Second, where digital companies do pay less tax, this is usually for good economic reasons, or a result of tax breaks that governments themselves have promoted. Even in the stylised examples used by the European Commission, the main differences in effective tax rates are due to the more favourable treatment of R&D, software developed in-house and other intangible assets, as explained in the original work by PWC on which the analysis was based.
In the case of Amazon, the company has also made the most of tax breaks for employee share ownership schemes, again something that critics of the company would presumably support.
It might be that the nature of their business models and pay structures allows tech companies to benefit more than traditional firms from these tax breaks. But that does not reflect any ‘bad behaviour’ on their part. If anything, the reverse could be true – it reflects the fact that the tax incentives are working to encourage the behaviours that the policymakers were seeking when they designed them.
Officials have therefore also had to come up with a dubious economic justification for targeting the tech sector with additional taxes. The DST seeks to extend the widely accepted principle that the profits of a business should be taxed in the countries in which it creates value to cover the participation of online customers in the UK.
However, goods and services with user-created value are nothing new, and certainly not restricted to the digital sector. Many traditional businesses, such as airlines and shipping companies, benefit from value contributed by foreign nationals, or have a substantial online element. There is a clear risk that decisions about what is and what is not within the scope of a digital tax become increasingly arbitrary and distortionary.
There are many practical problems too in deciding where and how much value is being created. The DST will require agreement on which activities, which revenues, and which users, come within the scope of the new tax and which do not. This is hard enough for physical businesses, let alone the online world. For example, ‘smart car’ technology relies on collecting information from users, and more and more retailing and banking is now done online.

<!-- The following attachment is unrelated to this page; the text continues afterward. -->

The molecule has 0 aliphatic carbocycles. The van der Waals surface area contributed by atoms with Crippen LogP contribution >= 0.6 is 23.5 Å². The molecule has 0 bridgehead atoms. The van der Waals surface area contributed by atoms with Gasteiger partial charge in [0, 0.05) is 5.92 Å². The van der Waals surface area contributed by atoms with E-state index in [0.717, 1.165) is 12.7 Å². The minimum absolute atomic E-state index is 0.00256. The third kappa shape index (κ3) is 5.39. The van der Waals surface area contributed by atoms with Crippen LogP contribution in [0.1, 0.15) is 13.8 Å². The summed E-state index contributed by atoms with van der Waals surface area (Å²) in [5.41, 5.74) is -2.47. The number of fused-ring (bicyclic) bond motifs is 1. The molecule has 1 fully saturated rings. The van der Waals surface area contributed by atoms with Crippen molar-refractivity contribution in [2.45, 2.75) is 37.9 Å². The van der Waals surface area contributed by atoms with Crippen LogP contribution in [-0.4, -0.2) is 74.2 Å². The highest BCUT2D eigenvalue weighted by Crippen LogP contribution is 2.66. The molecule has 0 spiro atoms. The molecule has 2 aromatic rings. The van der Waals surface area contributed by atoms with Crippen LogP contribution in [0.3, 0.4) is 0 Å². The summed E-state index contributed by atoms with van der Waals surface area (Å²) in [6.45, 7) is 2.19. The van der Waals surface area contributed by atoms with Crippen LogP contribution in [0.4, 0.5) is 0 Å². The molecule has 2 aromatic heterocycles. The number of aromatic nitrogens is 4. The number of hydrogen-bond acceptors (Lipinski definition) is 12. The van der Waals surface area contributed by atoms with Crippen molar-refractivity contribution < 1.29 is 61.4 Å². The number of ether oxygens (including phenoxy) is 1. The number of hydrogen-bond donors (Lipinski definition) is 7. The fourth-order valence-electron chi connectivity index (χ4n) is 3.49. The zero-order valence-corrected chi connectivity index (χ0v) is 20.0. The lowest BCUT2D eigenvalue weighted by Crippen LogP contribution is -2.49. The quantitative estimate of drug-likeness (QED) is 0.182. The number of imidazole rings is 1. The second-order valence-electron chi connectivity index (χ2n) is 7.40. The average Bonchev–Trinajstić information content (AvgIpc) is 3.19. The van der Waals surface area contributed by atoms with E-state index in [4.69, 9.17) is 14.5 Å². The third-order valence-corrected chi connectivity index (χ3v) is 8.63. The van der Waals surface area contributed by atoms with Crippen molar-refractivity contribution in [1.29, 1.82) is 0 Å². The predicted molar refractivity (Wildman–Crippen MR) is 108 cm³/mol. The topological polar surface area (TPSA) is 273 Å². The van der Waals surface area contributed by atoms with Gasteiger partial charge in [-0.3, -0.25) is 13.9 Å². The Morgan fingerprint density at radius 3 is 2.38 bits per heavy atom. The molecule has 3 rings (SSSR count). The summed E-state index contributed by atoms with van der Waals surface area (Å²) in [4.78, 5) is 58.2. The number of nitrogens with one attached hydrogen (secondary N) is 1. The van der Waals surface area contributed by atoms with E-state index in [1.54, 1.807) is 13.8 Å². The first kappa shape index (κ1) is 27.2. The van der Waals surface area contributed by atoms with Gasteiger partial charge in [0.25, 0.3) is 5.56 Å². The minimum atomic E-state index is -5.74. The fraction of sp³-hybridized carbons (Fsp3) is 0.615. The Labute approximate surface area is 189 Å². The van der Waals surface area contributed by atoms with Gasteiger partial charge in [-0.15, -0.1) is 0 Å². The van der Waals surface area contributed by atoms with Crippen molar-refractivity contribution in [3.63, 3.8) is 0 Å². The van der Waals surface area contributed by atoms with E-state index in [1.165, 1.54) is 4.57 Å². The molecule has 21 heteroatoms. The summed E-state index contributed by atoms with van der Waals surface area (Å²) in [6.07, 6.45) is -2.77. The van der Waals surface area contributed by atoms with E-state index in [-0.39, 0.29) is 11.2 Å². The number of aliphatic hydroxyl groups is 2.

Indeed, many accountancy firms have raised concerns about the continued lack of clarity about the scope of the DST, including uncertainty over the meaning of ‘UK user’, and the additional compliance burden this will create, especially for smaller businesses who might still be caught up. (I recommend you read the submission from the Chartered Institute of Taxation, here.)
There has also been next to no consideration of the broader economic impact of the DST. Companies, especially US-based tech giants, may be a popular target, but they are only legal entities and cannot bear the economic burden of tax increases themselves. The reality is that all taxes are ultimately paid by people – including employees and customers, as well as shareholders. What’s more, turnover taxes have particularly large deadweight costs, are more likely to be passed on to consumers, and are a major deterrent to investment (at a time when the UK already has a productivity problem).
To cap it all, it’s not even certain that digital taxes are allowed in international law. The EU proposals in particular seem to be designed to target large US-based firms. Indeed, even French officials describe their initiative as the ‘GAFA tax’, which is a dead giveaway. As Hufbauer and Lu explain, this appears to be a de facto tariff in breach of WTO rules. The DST certainly wouldn’t make a US-UK trade deal any easier.
In short, additional taxes on the turnover of companies with a large digital presence would be disproportionate and discriminatory, and further complicate the tax system for little benefit. Even if the government is unwilling to abandon the idea completely, it would still make sense to put any new UK tax on hold until agreement is reached at the OECD level to overhaul the taxation of multinational companies generally. But it would be far better to press delete immediately.